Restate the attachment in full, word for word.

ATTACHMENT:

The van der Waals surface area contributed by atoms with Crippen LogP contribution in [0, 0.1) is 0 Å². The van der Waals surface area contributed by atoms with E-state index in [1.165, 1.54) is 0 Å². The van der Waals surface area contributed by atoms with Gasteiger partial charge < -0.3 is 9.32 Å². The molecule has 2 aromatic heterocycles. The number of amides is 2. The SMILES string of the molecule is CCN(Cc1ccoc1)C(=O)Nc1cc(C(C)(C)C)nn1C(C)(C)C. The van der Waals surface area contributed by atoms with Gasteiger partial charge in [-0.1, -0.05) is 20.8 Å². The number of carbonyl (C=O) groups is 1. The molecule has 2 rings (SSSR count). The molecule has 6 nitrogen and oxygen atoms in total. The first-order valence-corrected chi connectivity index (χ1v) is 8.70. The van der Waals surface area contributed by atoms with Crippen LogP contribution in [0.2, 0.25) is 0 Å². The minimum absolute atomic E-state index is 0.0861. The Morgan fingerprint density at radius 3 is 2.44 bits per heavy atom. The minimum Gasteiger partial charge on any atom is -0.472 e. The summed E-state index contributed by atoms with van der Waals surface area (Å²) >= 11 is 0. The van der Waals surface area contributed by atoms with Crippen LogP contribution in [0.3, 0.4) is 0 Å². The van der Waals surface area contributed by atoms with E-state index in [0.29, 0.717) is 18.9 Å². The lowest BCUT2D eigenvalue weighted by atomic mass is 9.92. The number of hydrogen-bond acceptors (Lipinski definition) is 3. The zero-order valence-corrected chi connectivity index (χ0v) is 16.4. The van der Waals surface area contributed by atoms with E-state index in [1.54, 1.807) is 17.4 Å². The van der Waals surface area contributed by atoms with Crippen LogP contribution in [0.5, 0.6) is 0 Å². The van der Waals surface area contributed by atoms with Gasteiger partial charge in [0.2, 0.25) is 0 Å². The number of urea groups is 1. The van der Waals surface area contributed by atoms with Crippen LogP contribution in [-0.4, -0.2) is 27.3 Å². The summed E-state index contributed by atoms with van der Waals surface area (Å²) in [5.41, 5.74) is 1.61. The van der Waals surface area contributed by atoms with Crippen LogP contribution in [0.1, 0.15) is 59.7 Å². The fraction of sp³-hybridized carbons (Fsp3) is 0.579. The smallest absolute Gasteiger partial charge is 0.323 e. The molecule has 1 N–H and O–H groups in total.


The van der Waals surface area contributed by atoms with Crippen LogP contribution in [0, 0.1) is 0 Å². The van der Waals surface area contributed by atoms with E-state index in [1.165, 1.54) is 0 Å². The van der Waals surface area contributed by atoms with Gasteiger partial charge < -0.3 is 9.32 Å². The molecule has 2 aromatic heterocycles. The number of amides is 2. The SMILES string of the molecule is CCN(Cc1ccoc1)C(=O)Nc1cc(C(C)(C)C)nn1C(C)(C)C. The van der Waals surface area contributed by atoms with Gasteiger partial charge in [-0.1, -0.05) is 20.8 Å². The number of carbonyl (C=O) groups is 1. The molecule has 2 rings (SSSR count). The molecule has 6 nitrogen and oxygen atoms in total. The first-order valence-corrected chi connectivity index (χ1v) is 8.70. The van der Waals surface area contributed by atoms with Crippen LogP contribution in [0.2, 0.25) is 0 Å². The minimum absolute atomic E-state index is 0.0861. The Morgan fingerprint density at radius 3 is 2.44 bits per heavy atom. The minimum Gasteiger partial charge on any atom is -0.472 e. The summed E-state index contributed by atoms with van der Waals surface area (Å²) >= 11 is 0. The van der Waals surface area contributed by atoms with Crippen LogP contribution in [0.3, 0.4) is 0 Å². The van der Waals surface area contributed by atoms with E-state index in [0.29, 0.717) is 18.9 Å². The lowest BCUT2D eigenvalue weighted by atomic mass is 9.92. The number of hydrogen-bond acceptors (Lipinski definition) is 3. The zero-order valence-corrected chi connectivity index (χ0v) is 16.4. The van der Waals surface area contributed by atoms with E-state index in [1.54, 1.807) is 17.4 Å². The van der Waals surface area contributed by atoms with Crippen LogP contribution in [0.5, 0.6) is 0 Å². The van der Waals surface area contributed by atoms with Gasteiger partial charge in [0.2, 0.25) is 0 Å². The number of urea groups is 1. The van der Waals surface area contributed by atoms with Crippen LogP contribution in [-0.4, -0.2) is 27.3 Å². The summed E-state index contributed by atoms with van der Waals surface area (Å²) in [5.41, 5.74) is 1.61. The van der Waals surface area contributed by atoms with Crippen LogP contribution in [0.1, 0.15) is 59.7 Å². The fraction of sp³-hybridized carbons (Fsp3) is 0.579. The smallest absolute Gasteiger partial charge is 0.323 e. The molecule has 1 N–H and O–H groups in total.